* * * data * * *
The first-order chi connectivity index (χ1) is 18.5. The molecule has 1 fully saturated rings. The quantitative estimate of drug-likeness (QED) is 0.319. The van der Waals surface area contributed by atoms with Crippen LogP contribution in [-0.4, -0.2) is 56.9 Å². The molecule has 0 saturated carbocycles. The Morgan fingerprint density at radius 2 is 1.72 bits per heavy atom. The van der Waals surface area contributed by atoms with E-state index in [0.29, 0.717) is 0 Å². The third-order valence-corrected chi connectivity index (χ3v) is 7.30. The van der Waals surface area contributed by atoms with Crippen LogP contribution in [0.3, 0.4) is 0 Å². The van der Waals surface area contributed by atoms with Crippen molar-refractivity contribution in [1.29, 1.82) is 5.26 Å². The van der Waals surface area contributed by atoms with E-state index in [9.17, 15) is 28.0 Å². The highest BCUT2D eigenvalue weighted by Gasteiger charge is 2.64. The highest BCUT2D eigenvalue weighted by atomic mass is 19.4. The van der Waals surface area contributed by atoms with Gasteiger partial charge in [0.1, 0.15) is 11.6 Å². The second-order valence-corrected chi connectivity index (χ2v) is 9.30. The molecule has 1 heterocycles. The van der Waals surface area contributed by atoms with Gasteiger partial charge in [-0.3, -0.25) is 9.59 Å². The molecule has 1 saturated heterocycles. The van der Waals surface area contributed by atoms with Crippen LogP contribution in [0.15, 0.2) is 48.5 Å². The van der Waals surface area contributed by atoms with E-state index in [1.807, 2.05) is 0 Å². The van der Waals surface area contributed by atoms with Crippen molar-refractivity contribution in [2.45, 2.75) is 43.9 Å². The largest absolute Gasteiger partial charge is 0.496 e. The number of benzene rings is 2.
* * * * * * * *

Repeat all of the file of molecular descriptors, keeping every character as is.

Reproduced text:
The first-order chi connectivity index (χ1) is 18.5. The molecule has 1 fully saturated rings. The quantitative estimate of drug-likeness (QED) is 0.319. The van der Waals surface area contributed by atoms with Crippen LogP contribution in [-0.4, -0.2) is 56.9 Å². The molecule has 0 saturated carbocycles. The Morgan fingerprint density at radius 2 is 1.72 bits per heavy atom. The van der Waals surface area contributed by atoms with E-state index in [0.29, 0.717) is 0 Å². The third-order valence-corrected chi connectivity index (χ3v) is 7.30. The van der Waals surface area contributed by atoms with Crippen LogP contribution in [0.3, 0.4) is 0 Å². The van der Waals surface area contributed by atoms with Crippen molar-refractivity contribution in [1.29, 1.82) is 5.26 Å². The van der Waals surface area contributed by atoms with E-state index in [9.17, 15) is 28.0 Å². The highest BCUT2D eigenvalue weighted by Gasteiger charge is 2.64. The highest BCUT2D eigenvalue weighted by atomic mass is 19.4. The van der Waals surface area contributed by atoms with Gasteiger partial charge in [0.1, 0.15) is 11.6 Å². The second-order valence-corrected chi connectivity index (χ2v) is 9.30. The molecule has 1 heterocycles. The van der Waals surface area contributed by atoms with Gasteiger partial charge in [-0.3, -0.25) is 9.59 Å². The molecule has 1 saturated heterocycles. The van der Waals surface area contributed by atoms with Crippen LogP contribution in [0.15, 0.2) is 48.5 Å². The van der Waals surface area contributed by atoms with E-state index in [1.807, 2.05) is 0 Å². The van der Waals surface area contributed by atoms with Crippen molar-refractivity contribution in [2.45, 2.75) is 43.9 Å². The largest absolute Gasteiger partial charge is 0.496 e. The number of benzene rings is 2.